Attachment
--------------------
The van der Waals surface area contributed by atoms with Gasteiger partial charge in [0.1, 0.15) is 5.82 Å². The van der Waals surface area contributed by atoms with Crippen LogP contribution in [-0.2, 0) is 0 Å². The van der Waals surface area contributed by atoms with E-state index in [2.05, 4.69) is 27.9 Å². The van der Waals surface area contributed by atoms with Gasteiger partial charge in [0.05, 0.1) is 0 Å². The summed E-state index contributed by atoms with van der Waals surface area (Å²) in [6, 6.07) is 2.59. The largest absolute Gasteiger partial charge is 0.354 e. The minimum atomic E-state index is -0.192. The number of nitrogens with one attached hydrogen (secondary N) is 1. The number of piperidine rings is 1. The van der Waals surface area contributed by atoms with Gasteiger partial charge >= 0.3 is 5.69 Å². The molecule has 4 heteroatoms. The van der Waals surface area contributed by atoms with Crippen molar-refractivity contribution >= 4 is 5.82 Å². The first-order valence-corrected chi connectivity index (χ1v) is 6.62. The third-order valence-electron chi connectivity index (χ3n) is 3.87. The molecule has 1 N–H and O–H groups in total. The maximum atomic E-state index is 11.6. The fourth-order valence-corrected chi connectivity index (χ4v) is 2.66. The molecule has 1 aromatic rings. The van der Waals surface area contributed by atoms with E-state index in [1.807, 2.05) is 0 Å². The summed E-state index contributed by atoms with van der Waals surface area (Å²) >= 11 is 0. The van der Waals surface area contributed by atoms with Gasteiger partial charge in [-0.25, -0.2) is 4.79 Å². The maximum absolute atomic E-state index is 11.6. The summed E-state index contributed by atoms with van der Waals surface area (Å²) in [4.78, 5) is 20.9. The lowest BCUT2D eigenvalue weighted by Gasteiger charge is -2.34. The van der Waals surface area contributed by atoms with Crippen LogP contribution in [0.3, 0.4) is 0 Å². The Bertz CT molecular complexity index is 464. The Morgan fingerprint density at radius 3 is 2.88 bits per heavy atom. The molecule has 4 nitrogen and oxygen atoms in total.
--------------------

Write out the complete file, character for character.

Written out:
The van der Waals surface area contributed by atoms with Gasteiger partial charge in [0.1, 0.15) is 5.82 Å². The van der Waals surface area contributed by atoms with Crippen LogP contribution in [-0.2, 0) is 0 Å². The van der Waals surface area contributed by atoms with E-state index in [2.05, 4.69) is 27.9 Å². The van der Waals surface area contributed by atoms with Gasteiger partial charge in [0.05, 0.1) is 0 Å². The summed E-state index contributed by atoms with van der Waals surface area (Å²) in [6, 6.07) is 2.59. The largest absolute Gasteiger partial charge is 0.354 e. The minimum atomic E-state index is -0.192. The number of nitrogens with one attached hydrogen (secondary N) is 1. The number of piperidine rings is 1. The van der Waals surface area contributed by atoms with Gasteiger partial charge >= 0.3 is 5.69 Å². The molecule has 4 heteroatoms. The van der Waals surface area contributed by atoms with Crippen molar-refractivity contribution >= 4 is 5.82 Å². The first-order valence-corrected chi connectivity index (χ1v) is 6.62. The third-order valence-electron chi connectivity index (χ3n) is 3.87. The molecule has 1 N–H and O–H groups in total. The maximum atomic E-state index is 11.6. The fourth-order valence-corrected chi connectivity index (χ4v) is 2.66. The molecule has 1 aromatic rings. The van der Waals surface area contributed by atoms with E-state index in [1.807, 2.05) is 0 Å². The summed E-state index contributed by atoms with van der Waals surface area (Å²) >= 11 is 0. The van der Waals surface area contributed by atoms with Gasteiger partial charge in [-0.25, -0.2) is 4.79 Å². The maximum absolute atomic E-state index is 11.6. The summed E-state index contributed by atoms with van der Waals surface area (Å²) in [4.78, 5) is 20.9. The lowest BCUT2D eigenvalue weighted by Gasteiger charge is -2.34. The van der Waals surface area contributed by atoms with Crippen LogP contribution in [0.3, 0.4) is 0 Å². The Bertz CT molecular complexity index is 464. The Morgan fingerprint density at radius 3 is 2.88 bits per heavy atom. The molecule has 4 nitrogen and oxygen atoms in total.